Over half of listed firms on KSE are non-compliant


More than half of the listed companies at Karachi Stock Exchange (KSE) attract little or no investment at the country’s largest bourse. Analysts fear that if a recovery is not mounted, it will lose its long-held title of most liquid equity market in Asia. According to KSE’s daily quotations, more than 50 percent, at least 320, of the total 638 listed companies at the KSE attracted little or no attention for risk-averse investors.
Quotations reveal that of the 320 firms, some 151 were on the default counter, 113 were facing suspension of trading in their shares, 38 were declared as a ‘non-complaint segment’ and 18 had been de-listed from the stocks market. This factor along with others, the brokers and investors agreed, carried enough weight to negate the widely-held perception that the ill-defined and, therefore, unpopular levies like Capital Gains Tax (CGT) were keeping investors aloof from the once vibrant and actively-traded equity market.
“The investors are reluctant to invest in those firms which are on the default counter or facing any other punitive measure,” opined Rafi Securities Chief Executive Officer Naeem Rafi. Market observers are concerned that prevailing low volumes at the country’s largest capital market, where the average daily share trading once used to stand at Rs40 billion, would take the highly volatile bourse to the brink of a market crash reminiscent to those that struck in 2005 and 2008.
“Rs40 billion a day was fairly average four years ago. This period also saw an all-time high volume of Rs 216 billion a day on March 9, 2005,” said Mohammed Sohail, Chief Executive Officer at Topline Securities. KSE data show that majority of the companies under fire for their default on the listing rules were from the heavily-incentivised textile sector.
The KSE had put some 72 of the total 126 listed textile companies, having a paid-up capital of over Rs 10.55 billion, on the default counter for violating the regulatory rules. Rafi, a senior broker and former member of KSE’s Defaulter Committee said a major negative impact of the non-compliance or default was that it inflicts a sort of reputational damage upon the concerned firm.
“The potential investors get alerted that there is something wrong with the company,” he stated. Investors, however, hold the related regulatory laws responsible for the existence of such a huge number of listed firms on default counter. “The investors get their capital stuck up in the defaulter companies that at their end feel comfortable by not declaring dividends for the shareholders for years,” a small investor at KSE told Pakistan Today.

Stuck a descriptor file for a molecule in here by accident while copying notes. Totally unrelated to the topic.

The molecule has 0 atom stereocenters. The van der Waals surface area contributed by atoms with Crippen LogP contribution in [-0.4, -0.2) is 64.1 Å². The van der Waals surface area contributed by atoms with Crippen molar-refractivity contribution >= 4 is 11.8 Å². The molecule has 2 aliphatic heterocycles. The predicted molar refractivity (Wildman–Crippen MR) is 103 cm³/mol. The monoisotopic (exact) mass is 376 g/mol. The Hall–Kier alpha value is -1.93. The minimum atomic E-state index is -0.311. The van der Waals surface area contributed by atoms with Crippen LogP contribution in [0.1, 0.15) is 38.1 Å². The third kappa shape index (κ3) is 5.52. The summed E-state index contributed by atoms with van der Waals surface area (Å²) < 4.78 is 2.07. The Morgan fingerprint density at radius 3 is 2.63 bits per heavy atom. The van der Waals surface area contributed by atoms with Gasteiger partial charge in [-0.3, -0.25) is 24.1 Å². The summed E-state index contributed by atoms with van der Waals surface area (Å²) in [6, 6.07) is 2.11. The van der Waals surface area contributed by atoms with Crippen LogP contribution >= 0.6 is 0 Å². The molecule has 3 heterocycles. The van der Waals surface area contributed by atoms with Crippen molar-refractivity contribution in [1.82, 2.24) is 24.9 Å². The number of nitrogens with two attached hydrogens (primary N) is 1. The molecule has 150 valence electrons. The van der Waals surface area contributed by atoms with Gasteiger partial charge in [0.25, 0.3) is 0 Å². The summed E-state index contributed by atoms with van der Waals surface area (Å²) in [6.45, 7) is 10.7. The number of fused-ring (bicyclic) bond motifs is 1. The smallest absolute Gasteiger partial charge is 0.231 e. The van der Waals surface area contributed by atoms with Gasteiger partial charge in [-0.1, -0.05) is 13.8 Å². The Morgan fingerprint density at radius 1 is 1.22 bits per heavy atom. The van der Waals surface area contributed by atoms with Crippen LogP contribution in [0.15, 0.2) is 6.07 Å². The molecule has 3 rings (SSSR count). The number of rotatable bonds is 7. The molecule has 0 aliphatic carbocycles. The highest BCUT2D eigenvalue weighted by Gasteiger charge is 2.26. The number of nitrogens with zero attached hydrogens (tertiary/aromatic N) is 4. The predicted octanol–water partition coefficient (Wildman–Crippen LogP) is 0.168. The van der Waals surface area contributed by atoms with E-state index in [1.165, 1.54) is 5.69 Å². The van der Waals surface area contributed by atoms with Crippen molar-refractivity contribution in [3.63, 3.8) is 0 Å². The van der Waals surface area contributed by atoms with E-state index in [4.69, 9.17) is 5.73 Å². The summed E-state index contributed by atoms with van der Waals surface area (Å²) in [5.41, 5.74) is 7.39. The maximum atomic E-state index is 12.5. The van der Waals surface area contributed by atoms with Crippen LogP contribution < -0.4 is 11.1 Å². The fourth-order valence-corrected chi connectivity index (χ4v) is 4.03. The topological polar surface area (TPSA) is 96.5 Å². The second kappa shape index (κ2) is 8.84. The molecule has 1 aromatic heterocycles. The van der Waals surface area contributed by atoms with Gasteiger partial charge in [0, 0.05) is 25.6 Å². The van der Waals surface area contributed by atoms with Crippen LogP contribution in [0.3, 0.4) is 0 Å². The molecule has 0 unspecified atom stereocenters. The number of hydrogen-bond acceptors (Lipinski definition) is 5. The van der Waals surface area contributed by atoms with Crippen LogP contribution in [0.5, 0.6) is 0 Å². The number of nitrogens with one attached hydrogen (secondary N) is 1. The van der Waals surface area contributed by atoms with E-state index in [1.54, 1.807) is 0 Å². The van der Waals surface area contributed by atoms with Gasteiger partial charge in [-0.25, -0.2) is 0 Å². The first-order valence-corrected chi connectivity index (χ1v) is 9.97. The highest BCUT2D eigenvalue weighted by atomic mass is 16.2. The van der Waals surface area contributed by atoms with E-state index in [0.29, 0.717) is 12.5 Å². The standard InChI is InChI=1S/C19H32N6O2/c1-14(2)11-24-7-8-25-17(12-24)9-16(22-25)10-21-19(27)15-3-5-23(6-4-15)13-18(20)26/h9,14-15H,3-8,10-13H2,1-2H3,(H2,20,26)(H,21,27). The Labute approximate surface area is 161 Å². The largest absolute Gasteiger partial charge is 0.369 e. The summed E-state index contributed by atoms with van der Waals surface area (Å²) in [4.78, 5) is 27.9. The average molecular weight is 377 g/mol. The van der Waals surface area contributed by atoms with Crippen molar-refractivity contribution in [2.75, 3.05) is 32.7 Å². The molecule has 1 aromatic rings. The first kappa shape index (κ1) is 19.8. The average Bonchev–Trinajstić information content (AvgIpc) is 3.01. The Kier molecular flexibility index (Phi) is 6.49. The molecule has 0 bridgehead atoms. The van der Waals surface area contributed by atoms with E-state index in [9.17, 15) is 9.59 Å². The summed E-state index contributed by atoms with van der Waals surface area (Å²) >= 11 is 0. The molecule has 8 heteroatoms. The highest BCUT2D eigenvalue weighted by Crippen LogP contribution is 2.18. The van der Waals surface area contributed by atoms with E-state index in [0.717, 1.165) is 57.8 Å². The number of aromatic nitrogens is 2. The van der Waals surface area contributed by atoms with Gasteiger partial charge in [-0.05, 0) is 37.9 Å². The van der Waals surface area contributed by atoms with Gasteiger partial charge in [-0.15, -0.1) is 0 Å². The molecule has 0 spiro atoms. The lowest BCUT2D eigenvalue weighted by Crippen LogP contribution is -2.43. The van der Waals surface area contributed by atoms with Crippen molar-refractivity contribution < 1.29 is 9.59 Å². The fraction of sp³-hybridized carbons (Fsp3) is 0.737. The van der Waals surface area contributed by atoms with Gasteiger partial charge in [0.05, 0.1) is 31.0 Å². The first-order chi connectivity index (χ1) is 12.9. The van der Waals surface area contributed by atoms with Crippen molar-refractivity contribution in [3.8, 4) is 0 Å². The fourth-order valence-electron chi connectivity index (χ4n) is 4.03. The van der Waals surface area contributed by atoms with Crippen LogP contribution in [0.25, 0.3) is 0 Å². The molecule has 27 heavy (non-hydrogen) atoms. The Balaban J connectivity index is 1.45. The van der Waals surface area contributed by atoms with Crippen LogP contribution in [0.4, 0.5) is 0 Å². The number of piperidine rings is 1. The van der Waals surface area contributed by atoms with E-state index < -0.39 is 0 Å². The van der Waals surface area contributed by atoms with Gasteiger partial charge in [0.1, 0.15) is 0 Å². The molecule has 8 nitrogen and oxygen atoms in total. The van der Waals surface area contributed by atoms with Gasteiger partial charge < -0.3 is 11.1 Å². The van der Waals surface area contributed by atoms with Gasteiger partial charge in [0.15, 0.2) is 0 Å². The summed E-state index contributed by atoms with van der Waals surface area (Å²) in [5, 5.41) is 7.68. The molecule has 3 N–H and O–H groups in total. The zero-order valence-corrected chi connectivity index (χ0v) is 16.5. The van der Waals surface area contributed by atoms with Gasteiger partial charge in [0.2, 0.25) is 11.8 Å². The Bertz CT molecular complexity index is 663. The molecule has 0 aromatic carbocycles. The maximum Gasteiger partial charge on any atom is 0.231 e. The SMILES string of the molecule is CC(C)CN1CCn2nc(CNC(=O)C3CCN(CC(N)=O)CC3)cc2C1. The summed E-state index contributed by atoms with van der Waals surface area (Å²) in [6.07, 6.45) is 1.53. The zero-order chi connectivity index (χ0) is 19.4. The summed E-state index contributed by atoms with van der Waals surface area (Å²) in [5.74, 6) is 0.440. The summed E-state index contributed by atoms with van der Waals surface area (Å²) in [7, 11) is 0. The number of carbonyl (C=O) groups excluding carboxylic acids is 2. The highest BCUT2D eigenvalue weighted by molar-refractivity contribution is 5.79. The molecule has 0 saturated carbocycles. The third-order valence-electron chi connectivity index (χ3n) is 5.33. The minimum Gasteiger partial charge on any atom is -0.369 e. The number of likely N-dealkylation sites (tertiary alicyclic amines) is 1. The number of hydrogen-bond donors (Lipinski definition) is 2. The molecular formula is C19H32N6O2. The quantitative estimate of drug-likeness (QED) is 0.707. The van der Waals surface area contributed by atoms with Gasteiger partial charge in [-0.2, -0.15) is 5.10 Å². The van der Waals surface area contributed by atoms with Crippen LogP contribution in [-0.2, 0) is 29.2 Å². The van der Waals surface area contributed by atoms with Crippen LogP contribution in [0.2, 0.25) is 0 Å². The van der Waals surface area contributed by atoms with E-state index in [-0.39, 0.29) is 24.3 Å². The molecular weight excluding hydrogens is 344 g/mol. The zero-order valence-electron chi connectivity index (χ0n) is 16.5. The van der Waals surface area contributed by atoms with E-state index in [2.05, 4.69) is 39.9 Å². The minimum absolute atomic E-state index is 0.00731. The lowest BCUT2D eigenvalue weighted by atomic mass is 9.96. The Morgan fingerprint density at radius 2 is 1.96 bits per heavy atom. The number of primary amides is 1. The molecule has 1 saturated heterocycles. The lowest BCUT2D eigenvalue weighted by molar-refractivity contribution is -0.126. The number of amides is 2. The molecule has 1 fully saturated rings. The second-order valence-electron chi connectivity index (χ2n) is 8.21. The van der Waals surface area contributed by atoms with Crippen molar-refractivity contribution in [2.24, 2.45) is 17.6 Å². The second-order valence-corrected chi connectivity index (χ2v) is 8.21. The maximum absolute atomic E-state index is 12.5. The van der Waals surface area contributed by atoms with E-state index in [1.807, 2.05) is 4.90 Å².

He claimed that there was no concept of a default counter in the global stock markets where “direct delisting” was order of the day in case of a listed company’s default. “Delisting in local equity markets takes at least 3 years that keep the investors’ capital stuck up.” On the other hand, the investor claimed the companies were cheating the ordinary shareholders by different tactics.
“What the companies do to avoid delisting is to fulfill one or two of the set criteria while leaving others unattended,” he added. Critical of the listing policy of the Securities and Exchange Commission of Pakistan (SECP), the investor claimed that the regulator was enlisting the firms without authenticating their balance sheets mostly “manipulated” by the chartered accountant companies to make the applicant company attractive for the Commission.
“Only those firms having shown an annual profit after tax of 30 percent should get listing at the exchanges,” the investor suggested. Going a step further, another senior stock broker claimed that the listed companies deemed it a “status symbol” to remain on the default counter. “The list of defaulting firms became bigger so much so that they started to be status symbol to remain on the default counter,” the broker said.